Adobe drops flash for mobile platforms

In april 2010 the late Apple CEO Steve Jobs wrote an unusual essay with a series of technical objections to using Flash on mobile devices.

This week, Adobe conceded, and said it will no longer develop its Flash software for use in the browser programs that come with smartphones and tablet computers. Its upcoming release of Flash Player 11.1 for Android and BlackBerry will be the final mobile update for these platforms. Instead, Adobe will increase its support for HTML5, CSS, and Javascript – i.e. a standard suite of standard open technologies backed by Apple, Google, Microsoft and RIM.

In a post on Adobe Featured Blogs, Adobe vice-president Danny Winokur said:

For more than a decade, Flash has enabled the richest content to be created and deployed on the web by reaching beyond what browsers could do. … However, HTML5 is now universally supported on major mobile devices, in some cases exclusively. This makes HTML5 the best solution for creating and deploying content in the browser across mobile platforms.


The controversy between Apple and Adobe over Flash has been one of the tech world's most visible disputes. As focus for web development now shifts from PCs to mobile devices such as smartphones and tablets, it has become impossible for Adobe to ignore that Apple's steadfast refusal to allow Flash on its popular mobile products makes Flash increasingly unattractive to programmers as a cross-platform development environment. While there are more phones and pads running Google's Android software (many of them pointedly advertising their Flash compatibility), no products captured the public's imagination, and attention, like Apple's.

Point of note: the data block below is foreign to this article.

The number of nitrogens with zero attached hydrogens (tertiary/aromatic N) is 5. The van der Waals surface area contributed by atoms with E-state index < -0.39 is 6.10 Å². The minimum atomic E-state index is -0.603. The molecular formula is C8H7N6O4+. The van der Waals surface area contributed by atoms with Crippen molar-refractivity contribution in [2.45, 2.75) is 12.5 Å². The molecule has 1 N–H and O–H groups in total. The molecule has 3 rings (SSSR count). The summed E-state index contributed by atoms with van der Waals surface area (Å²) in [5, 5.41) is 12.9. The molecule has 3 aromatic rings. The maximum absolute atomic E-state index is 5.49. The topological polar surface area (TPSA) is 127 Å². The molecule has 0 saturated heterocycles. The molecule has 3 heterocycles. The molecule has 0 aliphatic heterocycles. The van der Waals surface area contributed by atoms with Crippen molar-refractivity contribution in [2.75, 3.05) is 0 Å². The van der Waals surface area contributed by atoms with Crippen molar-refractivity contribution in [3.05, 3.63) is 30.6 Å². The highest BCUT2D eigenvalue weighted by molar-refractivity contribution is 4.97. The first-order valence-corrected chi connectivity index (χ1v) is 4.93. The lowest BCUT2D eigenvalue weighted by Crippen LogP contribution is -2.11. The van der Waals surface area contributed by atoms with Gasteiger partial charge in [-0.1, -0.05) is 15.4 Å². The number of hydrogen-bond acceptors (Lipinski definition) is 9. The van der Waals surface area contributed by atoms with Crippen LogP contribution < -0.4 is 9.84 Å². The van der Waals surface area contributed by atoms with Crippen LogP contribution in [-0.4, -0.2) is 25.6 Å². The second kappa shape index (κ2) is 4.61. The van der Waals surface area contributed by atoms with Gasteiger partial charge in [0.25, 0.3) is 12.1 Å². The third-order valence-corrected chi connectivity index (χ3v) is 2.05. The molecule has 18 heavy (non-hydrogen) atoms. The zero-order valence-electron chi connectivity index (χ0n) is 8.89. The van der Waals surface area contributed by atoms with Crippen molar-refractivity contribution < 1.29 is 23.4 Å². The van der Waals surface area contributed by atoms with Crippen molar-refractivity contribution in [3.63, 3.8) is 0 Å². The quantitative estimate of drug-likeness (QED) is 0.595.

I was not a fan of the late Steve Jobs, but I think his thoughts on Flash was spot-on. Even as a multi-media container, Flash was a spaghetti-ball piece of technology with erratic performance and security problems. As an evironment for presenting multi-page on-line content, it was an abomination, alien to the spirit of the web.

In the Microsoft camp, Steve Ballmer also is on record saying that HTML5, not Microsoft Silverlight, is the universal technology for web multimedia content. In a 2010 interview at Gartner's IT Symposium he responded, when asked HTML vs Silverlight:

Universal, no question, world is going HTML5. The world is pushing down HTML5 path and so are we.

This means that there is major industry backing behind HTML5, which is good news.

There is still some controversy about video codec for HTML5. Currently Apple and Microsoft are behind H.264/MPEG-4, while Opera and Firefox are behind Ogg Theora. There exists hardware implementations of H.264, which is an advantage for mobile decives both in terms of speed and battery use. However, H.264 is patented, and this means that it cannot be deployed in free software unless the patents owners makes it royalty free. Ogg Theora is free, but currently less suitable than H.264 for mobile devices.